4. SevenSins

    SevenSins APBTs & One Crazy Banana

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    Nope, and I've never twisted any of yours around either. You simply don't get to pull "know what I mean, not what I say" around me. ;)
     
  5. Laurelin

    Laurelin I'm All Ears

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    I said I'm wary based on my experiences. I said nothing about your instance at all. And it's true, I'm sorry. If my dogs are around and I don't know the pit bull owner well then I'm pretty darn wary. There are a couple other breeds I'm a little extra wary about too also based on experience.

    We had a GSDx growing up that had issues with other dogs to say the least. He sent two dogs to the emergency vet and both times was on our property. However, I look back and think once the first incident happened, they probably should've been more proactive about keeping a repeat from happening. The second dog was a golden who was walking off leash and ran up to play and our dog gave him an injury needing 60 stitches. Now, should the golden have been off leash and running amok? No, but our dog severely overreacted in my opinion. The golden owner actually admitted fault but that's a lot of liability with a dog that would lay into another like that over a dog just coming over to say hi. It's not something I'd want to manage... which was my attempted point. I'd much rather deal with the dog that snapped when you groomed them or snapped when you grabbed the collar. My lifestyle means my dogs are taken with me a lot of very dog-centric places. It just wouldn't work.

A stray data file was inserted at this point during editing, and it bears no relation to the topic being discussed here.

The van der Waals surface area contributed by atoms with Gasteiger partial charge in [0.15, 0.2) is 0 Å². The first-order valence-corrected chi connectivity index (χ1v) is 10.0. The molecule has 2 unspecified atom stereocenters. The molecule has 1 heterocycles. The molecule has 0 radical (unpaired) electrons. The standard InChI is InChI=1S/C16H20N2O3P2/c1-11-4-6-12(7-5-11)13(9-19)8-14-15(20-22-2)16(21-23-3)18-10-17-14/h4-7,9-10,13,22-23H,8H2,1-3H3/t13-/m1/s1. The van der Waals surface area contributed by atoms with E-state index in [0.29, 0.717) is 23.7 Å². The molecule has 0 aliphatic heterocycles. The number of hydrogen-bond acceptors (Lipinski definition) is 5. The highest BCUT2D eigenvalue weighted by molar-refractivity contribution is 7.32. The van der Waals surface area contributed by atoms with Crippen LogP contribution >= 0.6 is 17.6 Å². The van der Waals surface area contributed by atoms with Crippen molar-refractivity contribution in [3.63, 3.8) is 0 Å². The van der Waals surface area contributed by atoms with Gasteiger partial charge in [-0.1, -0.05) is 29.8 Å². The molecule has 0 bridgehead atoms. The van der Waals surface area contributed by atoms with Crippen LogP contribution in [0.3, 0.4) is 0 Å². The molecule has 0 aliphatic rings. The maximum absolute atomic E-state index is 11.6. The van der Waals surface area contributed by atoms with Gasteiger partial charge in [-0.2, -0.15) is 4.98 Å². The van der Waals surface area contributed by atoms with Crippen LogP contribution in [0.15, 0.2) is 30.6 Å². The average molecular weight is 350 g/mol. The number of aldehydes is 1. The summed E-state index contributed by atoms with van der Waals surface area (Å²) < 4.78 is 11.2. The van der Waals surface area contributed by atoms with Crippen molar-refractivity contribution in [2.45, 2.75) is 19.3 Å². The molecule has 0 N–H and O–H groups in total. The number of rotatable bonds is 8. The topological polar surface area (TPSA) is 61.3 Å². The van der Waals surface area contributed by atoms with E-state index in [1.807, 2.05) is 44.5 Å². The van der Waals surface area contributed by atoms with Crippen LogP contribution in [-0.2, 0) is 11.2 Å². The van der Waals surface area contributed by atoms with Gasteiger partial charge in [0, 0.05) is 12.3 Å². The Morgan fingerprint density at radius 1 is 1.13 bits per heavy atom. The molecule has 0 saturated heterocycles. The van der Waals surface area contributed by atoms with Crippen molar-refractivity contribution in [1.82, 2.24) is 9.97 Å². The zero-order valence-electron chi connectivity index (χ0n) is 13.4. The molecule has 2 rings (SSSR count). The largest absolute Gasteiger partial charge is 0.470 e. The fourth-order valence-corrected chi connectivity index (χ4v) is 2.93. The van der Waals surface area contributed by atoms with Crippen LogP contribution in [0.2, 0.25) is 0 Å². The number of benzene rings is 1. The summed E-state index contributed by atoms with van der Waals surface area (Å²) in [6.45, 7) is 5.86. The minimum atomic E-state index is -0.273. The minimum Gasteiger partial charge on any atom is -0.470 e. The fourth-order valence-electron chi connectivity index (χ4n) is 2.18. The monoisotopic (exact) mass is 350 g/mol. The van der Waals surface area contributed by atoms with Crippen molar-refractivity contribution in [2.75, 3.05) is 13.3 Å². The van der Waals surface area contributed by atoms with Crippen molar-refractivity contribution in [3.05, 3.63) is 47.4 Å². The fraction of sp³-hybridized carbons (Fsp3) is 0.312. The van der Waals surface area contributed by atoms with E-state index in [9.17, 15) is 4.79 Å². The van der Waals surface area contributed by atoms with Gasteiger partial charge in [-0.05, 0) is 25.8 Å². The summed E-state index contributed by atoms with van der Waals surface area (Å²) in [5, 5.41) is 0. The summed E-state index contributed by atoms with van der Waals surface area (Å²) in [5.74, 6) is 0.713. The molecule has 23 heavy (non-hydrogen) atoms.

Anyways, sorry for being unclear.
     
  6. SevenSins

    SevenSins APBTs & One Crazy Banana

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    Hell I'll pull APBTs completely out of the equation and use Laurelin's currently non-existent sighthound as an example.

    You're walking your sighthound on leash. Suddenly, a small off-leash dog runs past yours. Your dog snatches it up and kills it. Do you think that this is a "problem" with your dog or whichever sighthound breed it is? Should people be striving to breed this trait out? Do you think it does or should cause a negative view of the breed? Should your dog be euthanized or medicated because of this? Or do you chalk it up to your dog possessing a breed trait and someone else being an idiot, but it's not your fault the incident happened?